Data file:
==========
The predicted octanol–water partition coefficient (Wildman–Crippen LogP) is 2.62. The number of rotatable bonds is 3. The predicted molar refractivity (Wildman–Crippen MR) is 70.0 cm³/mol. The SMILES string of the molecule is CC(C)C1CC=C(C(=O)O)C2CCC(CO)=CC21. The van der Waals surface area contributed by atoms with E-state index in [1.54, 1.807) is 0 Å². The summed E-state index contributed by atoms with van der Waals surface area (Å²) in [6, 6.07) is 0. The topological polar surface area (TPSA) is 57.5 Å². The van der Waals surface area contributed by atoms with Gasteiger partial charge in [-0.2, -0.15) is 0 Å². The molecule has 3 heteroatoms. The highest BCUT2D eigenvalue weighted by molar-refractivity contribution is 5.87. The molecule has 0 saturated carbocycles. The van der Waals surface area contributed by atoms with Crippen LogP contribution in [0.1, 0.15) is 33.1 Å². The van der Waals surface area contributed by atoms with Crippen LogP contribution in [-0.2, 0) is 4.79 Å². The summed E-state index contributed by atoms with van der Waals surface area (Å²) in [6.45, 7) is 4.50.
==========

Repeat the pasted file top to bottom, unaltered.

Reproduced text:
The predicted octanol–water partition coefficient (Wildman–Crippen LogP) is 2.62. The number of rotatable bonds is 3. The predicted molar refractivity (Wildman–Crippen MR) is 70.0 cm³/mol. The SMILES string of the molecule is CC(C)C1CC=C(C(=O)O)C2CCC(CO)=CC21. The van der Waals surface area contributed by atoms with E-state index in [1.54, 1.807) is 0 Å². The summed E-state index contributed by atoms with van der Waals surface area (Å²) in [6, 6.07) is 0. The topological polar surface area (TPSA) is 57.5 Å². The van der Waals surface area contributed by atoms with Gasteiger partial charge in [-0.2, -0.15) is 0 Å². The molecule has 3 heteroatoms. The highest BCUT2D eigenvalue weighted by molar-refractivity contribution is 5.87. The molecule has 0 saturated carbocycles. The van der Waals surface area contributed by atoms with Crippen LogP contribution in [0.1, 0.15) is 33.1 Å². The van der Waals surface area contributed by atoms with Crippen LogP contribution in [-0.2, 0) is 4.79 Å². The summed E-state index contributed by atoms with van der Waals surface area (Å²) in [6.45, 7) is 4.50.